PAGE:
WILDCARE Cradle Mountain Volunteers

by Taylor Benny (PWS Cradle) and Sally Simco (President, WCMV)

The Twisted Lakes Track Work project has been a partner initiative between Wildcare Cradle Mountain Volunteers (WCCMV) and PWS Cradle Mountain that has seen the improvement of approximately 420 metres of severely degraded track along the Twisted Lakes Track in Cradle Mountain-Lake St Clair National Park.

The project was made possible through the generosity of donors to the Wildcare Tasmanian Nature Conservation Fund, Wildtracks Cause  and the interest, passion and work put into the Twisted Lakes Track by the Wildcare Cradle Mountain Volunteers since 2017.

The Twisted Lakes Track is a 2.5km long, rugged, and steep high-altitude track (~1050m asl) that is highly valued by bushwalkers for its wilderness character, stunning endemic flora and rugged lakes and tarns. The surface of the track had become increasingly degraded over time due to poor drainage, erosion and track braiding with walkers trying to avoid the mud. Sensitive endemic vegetation had also been damaged as walkers used branches as handholds, and some areas with split-trunk or cordwood trackwork had degraded to the point of creating a hazard for walkers.

Following initial inspection to identify priority sections for upgrade, required materials were purchased and a contractor was engaged to install new double plank boardwalk over the degraded and eroded sections of track. After materials were packed and flown to the designated drop-points by helicopter, the builder commenced work with assistance from Wildcare Cradle Mountain volunteers (transporting materials by hand, stapling galvanized chicken wire on the boardwalk surface for grip and assisting with some track building). Works were fully completed on the 2/02/2022, with excess rubbish being removed from site by helicopter on 15/02/2022.

The track builder was the primary contributor to the project however planning, logistics and assistance was rendered by Parks and Wildlife staff who assisted with initial planning and budgeting, helicopter operations to transport materials and tools to site and on ground relocation of materials (timber and tools) to where it was required along the track (estimation of 39 hours). Additionally, nine Wildcare Cradle Mountain Volunteers assisted across 3 days to prepare the site by pruning, relocating materials to different section of work, helping with track building, stapling chicken wire to the completed boardwalk for grip on wet days and collecting and packaging waste/left over material into bulk bags to fly off-site by helicopter (estimation of 184 hours).

The newly constructed boardwalk has achieved a number of important outcomes on the Twisted Lakes Track including encouraging walkers to stay on the formalised track which has stopped active erosion along the track corridor and will prevent future erosion. The environmental benefit of this will be reducing the impact of walkers on the fragile sub-alpine environment and allowing degraded areas to recover. Additionally, the track improvement will limit the number of visitor incidents caused by slips/trips on the degraded track, whilst still aligning with the current track classification and maintaining the aesthetics of the area. The project has therefore successfully reduced the hazards and environmental damage presented by the previous track whilst still maintaining its unique wilderness character.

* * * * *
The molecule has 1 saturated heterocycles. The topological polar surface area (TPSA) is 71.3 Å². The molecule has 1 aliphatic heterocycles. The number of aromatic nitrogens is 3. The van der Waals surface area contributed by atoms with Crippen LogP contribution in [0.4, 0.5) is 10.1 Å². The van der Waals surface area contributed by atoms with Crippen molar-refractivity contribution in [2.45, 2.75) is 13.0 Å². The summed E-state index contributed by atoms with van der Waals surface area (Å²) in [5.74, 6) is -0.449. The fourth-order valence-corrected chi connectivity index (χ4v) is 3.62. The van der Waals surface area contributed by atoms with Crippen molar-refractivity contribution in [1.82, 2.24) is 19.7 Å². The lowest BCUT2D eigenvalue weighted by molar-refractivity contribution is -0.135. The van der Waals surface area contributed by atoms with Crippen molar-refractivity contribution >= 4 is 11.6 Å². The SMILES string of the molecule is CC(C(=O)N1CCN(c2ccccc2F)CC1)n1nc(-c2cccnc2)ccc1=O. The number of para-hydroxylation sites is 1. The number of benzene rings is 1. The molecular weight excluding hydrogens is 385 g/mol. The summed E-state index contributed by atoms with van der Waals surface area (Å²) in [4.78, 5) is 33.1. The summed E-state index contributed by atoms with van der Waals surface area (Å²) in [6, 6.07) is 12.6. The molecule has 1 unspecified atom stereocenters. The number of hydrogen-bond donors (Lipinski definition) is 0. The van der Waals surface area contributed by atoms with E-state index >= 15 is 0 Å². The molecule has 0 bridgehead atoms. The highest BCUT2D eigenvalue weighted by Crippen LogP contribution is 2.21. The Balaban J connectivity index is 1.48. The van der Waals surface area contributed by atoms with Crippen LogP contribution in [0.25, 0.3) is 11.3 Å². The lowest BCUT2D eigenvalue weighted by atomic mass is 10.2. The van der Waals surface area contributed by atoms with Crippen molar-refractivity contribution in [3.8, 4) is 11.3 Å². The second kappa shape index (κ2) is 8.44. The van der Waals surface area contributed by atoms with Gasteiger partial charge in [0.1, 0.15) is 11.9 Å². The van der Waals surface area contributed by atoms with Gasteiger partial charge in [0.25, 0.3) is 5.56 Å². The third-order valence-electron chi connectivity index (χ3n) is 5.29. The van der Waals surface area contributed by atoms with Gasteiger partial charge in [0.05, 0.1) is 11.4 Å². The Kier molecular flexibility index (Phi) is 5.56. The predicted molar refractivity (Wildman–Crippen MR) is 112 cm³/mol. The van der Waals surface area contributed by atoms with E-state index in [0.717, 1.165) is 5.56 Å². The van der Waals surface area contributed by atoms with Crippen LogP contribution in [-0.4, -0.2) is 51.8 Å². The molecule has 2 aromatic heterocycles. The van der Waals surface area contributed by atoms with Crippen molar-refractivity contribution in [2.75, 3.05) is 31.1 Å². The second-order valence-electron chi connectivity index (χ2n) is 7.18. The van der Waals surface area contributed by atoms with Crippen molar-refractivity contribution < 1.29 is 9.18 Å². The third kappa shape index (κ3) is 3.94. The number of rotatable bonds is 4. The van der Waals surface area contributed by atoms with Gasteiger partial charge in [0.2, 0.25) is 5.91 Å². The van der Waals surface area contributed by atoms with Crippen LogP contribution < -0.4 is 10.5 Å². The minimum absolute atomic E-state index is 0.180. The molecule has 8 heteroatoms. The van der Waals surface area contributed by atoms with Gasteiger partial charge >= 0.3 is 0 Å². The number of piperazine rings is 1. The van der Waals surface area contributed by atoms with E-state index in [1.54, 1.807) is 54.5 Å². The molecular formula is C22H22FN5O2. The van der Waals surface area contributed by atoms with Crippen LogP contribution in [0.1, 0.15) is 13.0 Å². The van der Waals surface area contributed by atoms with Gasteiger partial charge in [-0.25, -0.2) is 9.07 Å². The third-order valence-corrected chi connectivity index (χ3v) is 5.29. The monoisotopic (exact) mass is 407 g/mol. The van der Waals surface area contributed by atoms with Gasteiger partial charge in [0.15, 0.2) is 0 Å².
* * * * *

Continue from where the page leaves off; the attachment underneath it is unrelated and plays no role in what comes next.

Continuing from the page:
Twisted Lakes Team – Photo by Julie Gale

The biggest challenge was working around weather in the Cradle Mountain area with both helicopter operations and track work hindered by poor weather at times. Given a large section of track was to be upgraded, loads were spread evenly along the track however the sole track builder required assistance to carry materials to the exact location where they were required. Additionally, his tools needed to be constantly moved as he moved along the track. This process went better than expected with the help of the 9 volunteers who enabled the materials to be moved more quickly than they would have with one or two people. The challenge was to improve the quality of the track surface without changing the track classification or the natural aesthetic of the track, which has been achieved.

The above picture shows where track braiding had been occurring due to walkers trying to avoid the wet areas (right of picture) the new hardened surface (boardwalk pictured) will enable and encourage walkers to stay off the vegetation to avoid waterlogged areas and allow the damaged environment to recover, additionally minimising future erosion.

Since 2017, Wildcare Cradle Mountain Volunteers have been involved in an ongoing program of works on the Twisted Lakes Track as part of the “Adopt-a-Track” project, aka “the Wild and Twisted project” that has included track pruning and snow pole installation. The team has also assisted with the hardening of the track through prepping the site for construction, assisting with building, installing chicken wire grip, and ferrying materials to site.

Stapling chicken wire – Photo by Jenny Baulis